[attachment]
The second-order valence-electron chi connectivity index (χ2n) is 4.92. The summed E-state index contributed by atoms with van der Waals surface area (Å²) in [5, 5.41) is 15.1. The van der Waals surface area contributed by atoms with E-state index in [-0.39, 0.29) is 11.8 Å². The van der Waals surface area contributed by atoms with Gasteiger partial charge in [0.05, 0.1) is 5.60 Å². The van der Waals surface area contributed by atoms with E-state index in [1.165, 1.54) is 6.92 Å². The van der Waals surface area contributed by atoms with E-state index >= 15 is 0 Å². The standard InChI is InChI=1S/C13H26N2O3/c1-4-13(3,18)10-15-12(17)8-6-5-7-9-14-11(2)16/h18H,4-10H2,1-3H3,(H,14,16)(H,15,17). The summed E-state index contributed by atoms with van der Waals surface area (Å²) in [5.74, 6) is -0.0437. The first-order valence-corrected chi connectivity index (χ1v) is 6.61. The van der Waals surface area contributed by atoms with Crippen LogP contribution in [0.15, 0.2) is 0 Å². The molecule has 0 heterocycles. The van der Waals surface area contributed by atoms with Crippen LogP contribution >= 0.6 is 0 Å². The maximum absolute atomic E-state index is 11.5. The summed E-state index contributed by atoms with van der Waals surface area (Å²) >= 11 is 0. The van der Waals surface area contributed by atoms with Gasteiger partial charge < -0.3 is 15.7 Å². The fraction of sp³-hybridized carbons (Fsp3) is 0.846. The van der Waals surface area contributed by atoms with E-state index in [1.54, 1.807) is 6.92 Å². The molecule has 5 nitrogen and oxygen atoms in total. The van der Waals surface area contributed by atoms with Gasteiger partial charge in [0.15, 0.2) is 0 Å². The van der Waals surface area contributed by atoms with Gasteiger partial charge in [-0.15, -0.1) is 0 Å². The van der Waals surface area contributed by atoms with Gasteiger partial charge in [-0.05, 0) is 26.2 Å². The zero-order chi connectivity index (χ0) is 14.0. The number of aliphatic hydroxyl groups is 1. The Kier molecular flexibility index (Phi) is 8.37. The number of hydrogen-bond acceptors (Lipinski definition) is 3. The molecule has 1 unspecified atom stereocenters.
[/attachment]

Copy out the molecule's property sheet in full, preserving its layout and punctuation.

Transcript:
The second-order valence-electron chi connectivity index (χ2n) is 4.92. The summed E-state index contributed by atoms with van der Waals surface area (Å²) in [5, 5.41) is 15.1. The van der Waals surface area contributed by atoms with E-state index in [-0.39, 0.29) is 11.8 Å². The van der Waals surface area contributed by atoms with Gasteiger partial charge in [0.05, 0.1) is 5.60 Å². The van der Waals surface area contributed by atoms with E-state index in [1.165, 1.54) is 6.92 Å². The van der Waals surface area contributed by atoms with E-state index >= 15 is 0 Å². The standard InChI is InChI=1S/C13H26N2O3/c1-4-13(3,18)10-15-12(17)8-6-5-7-9-14-11(2)16/h18H,4-10H2,1-3H3,(H,14,16)(H,15,17). The summed E-state index contributed by atoms with van der Waals surface area (Å²) in [5.74, 6) is -0.0437. The first-order valence-corrected chi connectivity index (χ1v) is 6.61. The van der Waals surface area contributed by atoms with Crippen LogP contribution in [0.15, 0.2) is 0 Å². The molecule has 0 heterocycles. The van der Waals surface area contributed by atoms with Crippen LogP contribution >= 0.6 is 0 Å². The maximum absolute atomic E-state index is 11.5. The summed E-state index contributed by atoms with van der Waals surface area (Å²) >= 11 is 0. The van der Waals surface area contributed by atoms with Gasteiger partial charge < -0.3 is 15.7 Å². The fraction of sp³-hybridized carbons (Fsp3) is 0.846. The van der Waals surface area contributed by atoms with E-state index in [1.54, 1.807) is 6.92 Å². The molecule has 5 nitrogen and oxygen atoms in total. The van der Waals surface area contributed by atoms with Gasteiger partial charge in [0.15, 0.2) is 0 Å². The van der Waals surface area contributed by atoms with Gasteiger partial charge in [-0.15, -0.1) is 0 Å². The van der Waals surface area contributed by atoms with Gasteiger partial charge in [-0.05, 0) is 26.2 Å². The zero-order chi connectivity index (χ0) is 14.0. The number of aliphatic hydroxyl groups is 1. The Kier molecular flexibility index (Phi) is 8.37. The number of hydrogen-bond acceptors (Lipinski definition) is 3. The molecule has 1 unspecified atom stereocenters.